Statistical analysis.

The methods of bivariate comparisons included the chi-square, Student's t, and Mann-Whitney U tests. Forward stepwise logistic regression was performed to evaluate the independent association of MRSA with risk factors and outcomes. A total of 102 patients were enrolled in each group to achieve a sample size expected to detect a 10% difference in outcomes (90% power, alpha value of 0.05) and to provide an adequate size for multivariate analysis of the risk factors. Data were analyzed with SPSS software (version 14.0; SPSS).



Over the study period, the prevalence of MRSA among community-associated S. aureus infections was 26.7%. There were 102 patients with CA-MRSA infections and 102 patients with CA-MSSA infections. The demographic characteristics and underlying conditions of these patients are summarized in Table Table1.1. The skin was the most common site of infection for both groups of patients: CA-MRSA, 80%; CA-MSSA, 93%. Other infection sites included the respiratory tract (13% for CA-MRSA-infected patients and 6% for CA-MSSA-infected patients), blood (4% for CA-MRSA-infected patients and 1% for CA-MSSA-infected patients), and urine (3% for CA-MRSA-infected patients). The results of in vitro susceptibility testing are presented in Fig. Fig.11.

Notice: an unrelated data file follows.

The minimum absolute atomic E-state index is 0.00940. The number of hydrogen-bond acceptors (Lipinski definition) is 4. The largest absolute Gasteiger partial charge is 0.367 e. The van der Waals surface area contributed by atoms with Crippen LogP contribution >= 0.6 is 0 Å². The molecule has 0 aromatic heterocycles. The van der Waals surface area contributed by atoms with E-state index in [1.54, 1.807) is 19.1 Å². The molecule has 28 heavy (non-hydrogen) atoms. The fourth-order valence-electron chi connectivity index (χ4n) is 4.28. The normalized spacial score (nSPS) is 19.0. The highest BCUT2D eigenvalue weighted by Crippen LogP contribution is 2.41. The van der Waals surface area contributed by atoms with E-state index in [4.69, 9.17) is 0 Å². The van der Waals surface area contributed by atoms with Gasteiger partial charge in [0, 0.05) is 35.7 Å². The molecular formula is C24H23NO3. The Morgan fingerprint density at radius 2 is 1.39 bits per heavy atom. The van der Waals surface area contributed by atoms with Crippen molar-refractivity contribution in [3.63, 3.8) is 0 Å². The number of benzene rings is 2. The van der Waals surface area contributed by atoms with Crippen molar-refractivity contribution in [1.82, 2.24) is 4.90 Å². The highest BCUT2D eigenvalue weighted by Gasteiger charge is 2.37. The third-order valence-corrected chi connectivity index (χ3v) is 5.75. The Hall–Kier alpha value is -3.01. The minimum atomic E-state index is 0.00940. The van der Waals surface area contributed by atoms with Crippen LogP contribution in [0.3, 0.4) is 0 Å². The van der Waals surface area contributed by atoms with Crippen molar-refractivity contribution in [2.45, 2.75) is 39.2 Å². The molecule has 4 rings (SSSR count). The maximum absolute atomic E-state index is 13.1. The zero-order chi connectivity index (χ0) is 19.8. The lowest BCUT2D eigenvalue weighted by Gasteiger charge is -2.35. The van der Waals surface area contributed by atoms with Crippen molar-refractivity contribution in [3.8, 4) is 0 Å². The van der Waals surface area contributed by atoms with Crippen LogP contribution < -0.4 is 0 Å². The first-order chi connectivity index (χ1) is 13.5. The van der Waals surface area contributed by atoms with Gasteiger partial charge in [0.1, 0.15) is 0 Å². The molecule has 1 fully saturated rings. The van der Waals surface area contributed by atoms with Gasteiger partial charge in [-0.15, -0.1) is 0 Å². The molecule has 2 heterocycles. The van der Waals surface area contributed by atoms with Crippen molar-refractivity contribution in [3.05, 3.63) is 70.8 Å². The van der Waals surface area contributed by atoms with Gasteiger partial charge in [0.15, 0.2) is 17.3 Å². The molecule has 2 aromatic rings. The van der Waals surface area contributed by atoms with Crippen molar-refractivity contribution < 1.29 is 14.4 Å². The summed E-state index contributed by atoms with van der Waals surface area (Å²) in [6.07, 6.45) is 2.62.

FIG. 1.
In vitro antimicrobial susceptibility of community-associated S. aureus. White bars, CA-MRSA (n = 102); gray bars, USA300 subset of CA-MRSA (n = 49); black bars, CA-MSSA (n = 102). The susceptibilities of the CA-MSSA isolates to ...
Demographic characteristics of patients with community-acquired S. aureus infections

Molecular epidemiology.

The results of PFGE dendrogram analysis are shown in Fig. Fig.2.2. Overall, 27 different PFGE groups were identified in the CA-MRSA group and 33 PFGE groups were identified in the CA-MSSA group (Table (Table2).2). The predominant strain types associated with CA-MRSA infection were USA300 from 49 patients and USA100 from 13 patients. The most common CA-MSSA PFGE strain types were USA200 in 11 patients, USA600 in 11 patients, and USA100 in 10 patients. USA300 and USA400 strains were each found in two patients with CA-MSSA infections. Other PFGE groups included 23 CA-MRSA strain types and 25 CA-MSSA strain types that did not correspond to the USA types previously described in the literature. All USA300 and USA400 MRSA isolates were SCCmec type IVa. Among the other 20 MRSA isolates that were SCCmec type IV, 7 were SCCmec type IVa, 1 was type IVb, and the rest were not type IVa to IVc. The PVL gene was present in 54% of the CA-MRSA isolates and 10% of the CA-MSSA isolates. No specific clone was associated with gardening.

FIG. 2.
Dendrogram of CA-MRSA and CA-MSSA isolates showing PFGE results, SCCmec types, PVL presence, and resistance (R) type (the control strains used were from CDC [23]).
Molecular epidemiologic characteristics of CA-MRSA and CA-MSSA isolates

Risk factors and outcomes.